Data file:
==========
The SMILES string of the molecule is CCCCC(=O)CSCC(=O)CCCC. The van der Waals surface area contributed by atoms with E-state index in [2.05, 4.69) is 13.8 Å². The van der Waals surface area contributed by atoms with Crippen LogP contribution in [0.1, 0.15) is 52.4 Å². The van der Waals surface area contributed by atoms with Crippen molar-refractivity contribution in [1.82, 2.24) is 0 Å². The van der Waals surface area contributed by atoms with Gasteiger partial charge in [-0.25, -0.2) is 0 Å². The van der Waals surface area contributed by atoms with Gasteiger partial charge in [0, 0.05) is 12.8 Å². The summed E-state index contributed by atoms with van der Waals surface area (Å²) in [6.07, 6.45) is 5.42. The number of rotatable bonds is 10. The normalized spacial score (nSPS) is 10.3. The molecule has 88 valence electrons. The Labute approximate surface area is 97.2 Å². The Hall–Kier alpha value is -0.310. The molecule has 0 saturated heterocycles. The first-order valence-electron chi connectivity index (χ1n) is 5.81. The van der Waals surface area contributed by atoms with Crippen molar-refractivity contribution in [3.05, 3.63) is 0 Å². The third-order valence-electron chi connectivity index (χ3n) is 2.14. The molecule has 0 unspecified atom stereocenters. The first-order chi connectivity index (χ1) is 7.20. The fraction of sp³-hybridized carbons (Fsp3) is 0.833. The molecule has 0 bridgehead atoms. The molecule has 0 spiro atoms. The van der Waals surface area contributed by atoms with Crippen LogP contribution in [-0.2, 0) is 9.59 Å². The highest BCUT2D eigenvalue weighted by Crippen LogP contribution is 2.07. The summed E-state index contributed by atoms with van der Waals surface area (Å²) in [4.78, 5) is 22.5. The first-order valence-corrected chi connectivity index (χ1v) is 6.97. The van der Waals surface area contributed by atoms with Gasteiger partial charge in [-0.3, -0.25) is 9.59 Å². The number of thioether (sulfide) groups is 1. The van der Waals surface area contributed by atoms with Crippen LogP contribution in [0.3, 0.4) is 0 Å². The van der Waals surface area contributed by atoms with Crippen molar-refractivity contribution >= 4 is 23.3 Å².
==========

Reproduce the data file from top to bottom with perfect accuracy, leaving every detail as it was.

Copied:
The SMILES string of the molecule is CCCCC(=O)CSCC(=O)CCCC. The van der Waals surface area contributed by atoms with E-state index in [2.05, 4.69) is 13.8 Å². The van der Waals surface area contributed by atoms with Crippen LogP contribution in [0.1, 0.15) is 52.4 Å². The van der Waals surface area contributed by atoms with Crippen molar-refractivity contribution in [1.82, 2.24) is 0 Å². The van der Waals surface area contributed by atoms with Gasteiger partial charge in [-0.25, -0.2) is 0 Å². The van der Waals surface area contributed by atoms with Gasteiger partial charge in [0, 0.05) is 12.8 Å². The summed E-state index contributed by atoms with van der Waals surface area (Å²) in [6.07, 6.45) is 5.42. The number of rotatable bonds is 10. The normalized spacial score (nSPS) is 10.3. The molecule has 88 valence electrons. The Labute approximate surface area is 97.2 Å². The Hall–Kier alpha value is -0.310. The molecule has 0 saturated heterocycles. The first-order valence-electron chi connectivity index (χ1n) is 5.81. The van der Waals surface area contributed by atoms with Crippen molar-refractivity contribution in [3.05, 3.63) is 0 Å². The third-order valence-electron chi connectivity index (χ3n) is 2.14. The molecule has 0 unspecified atom stereocenters. The first-order chi connectivity index (χ1) is 7.20. The fraction of sp³-hybridized carbons (Fsp3) is 0.833. The molecule has 0 bridgehead atoms. The molecule has 0 spiro atoms. The van der Waals surface area contributed by atoms with Crippen LogP contribution in [-0.2, 0) is 9.59 Å². The highest BCUT2D eigenvalue weighted by Crippen LogP contribution is 2.07. The summed E-state index contributed by atoms with van der Waals surface area (Å²) in [4.78, 5) is 22.5. The first-order valence-corrected chi connectivity index (χ1v) is 6.97. The van der Waals surface area contributed by atoms with Gasteiger partial charge in [-0.3, -0.25) is 9.59 Å². The number of thioether (sulfide) groups is 1. The van der Waals surface area contributed by atoms with Crippen LogP contribution in [0.3, 0.4) is 0 Å². The van der Waals surface area contributed by atoms with Crippen molar-refractivity contribution >= 4 is 23.3 Å².